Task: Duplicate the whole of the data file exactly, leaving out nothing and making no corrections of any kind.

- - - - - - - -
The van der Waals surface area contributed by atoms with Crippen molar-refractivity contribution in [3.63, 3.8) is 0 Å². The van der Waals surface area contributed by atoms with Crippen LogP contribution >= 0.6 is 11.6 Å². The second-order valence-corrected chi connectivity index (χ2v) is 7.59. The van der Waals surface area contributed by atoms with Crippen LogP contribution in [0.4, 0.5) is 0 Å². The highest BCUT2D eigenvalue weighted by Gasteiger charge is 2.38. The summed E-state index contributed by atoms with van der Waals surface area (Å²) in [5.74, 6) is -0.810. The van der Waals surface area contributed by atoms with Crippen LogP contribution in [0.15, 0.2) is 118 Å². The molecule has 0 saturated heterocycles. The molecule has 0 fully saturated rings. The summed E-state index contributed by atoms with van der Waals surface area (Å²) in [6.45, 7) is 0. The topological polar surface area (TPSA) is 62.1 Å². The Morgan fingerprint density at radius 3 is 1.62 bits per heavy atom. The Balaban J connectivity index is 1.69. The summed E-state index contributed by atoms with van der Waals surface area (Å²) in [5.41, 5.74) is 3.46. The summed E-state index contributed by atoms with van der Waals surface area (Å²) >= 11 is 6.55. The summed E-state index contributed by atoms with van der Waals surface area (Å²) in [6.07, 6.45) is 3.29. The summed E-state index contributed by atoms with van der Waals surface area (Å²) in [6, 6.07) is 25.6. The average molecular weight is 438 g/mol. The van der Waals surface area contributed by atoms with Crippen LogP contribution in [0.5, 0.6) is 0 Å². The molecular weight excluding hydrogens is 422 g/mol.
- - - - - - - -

The van der Waals surface area contributed by atoms with Crippen molar-refractivity contribution in [3.63, 3.8) is 0 Å². The van der Waals surface area contributed by atoms with Crippen LogP contribution >= 0.6 is 11.6 Å². The second-order valence-corrected chi connectivity index (χ2v) is 7.59. The van der Waals surface area contributed by atoms with Crippen LogP contribution in [0.4, 0.5) is 0 Å². The highest BCUT2D eigenvalue weighted by Gasteiger charge is 2.38. The summed E-state index contributed by atoms with van der Waals surface area (Å²) in [5.74, 6) is -0.810. The van der Waals surface area contributed by atoms with Crippen LogP contribution in [0.15, 0.2) is 118 Å². The molecule has 0 saturated heterocycles. The molecule has 0 fully saturated rings. The summed E-state index contributed by atoms with van der Waals surface area (Å²) in [6.45, 7) is 0. The topological polar surface area (TPSA) is 62.1 Å². The Morgan fingerprint density at radius 3 is 1.62 bits per heavy atom. The Balaban J connectivity index is 1.69. The summed E-state index contributed by atoms with van der Waals surface area (Å²) in [5.41, 5.74) is 3.46. The summed E-state index contributed by atoms with van der Waals surface area (Å²) >= 11 is 6.55. The summed E-state index contributed by atoms with van der Waals surface area (Å²) in [6.07, 6.45) is 3.29. The summed E-state index contributed by atoms with van der Waals surface area (Å²) in [6, 6.07) is 25.6. The average molecular weight is 438 g/mol. The van der Waals surface area contributed by atoms with Crippen LogP contribution in [0.5, 0.6) is 0 Å². The molecular weight excluding hydrogens is 422 g/mol.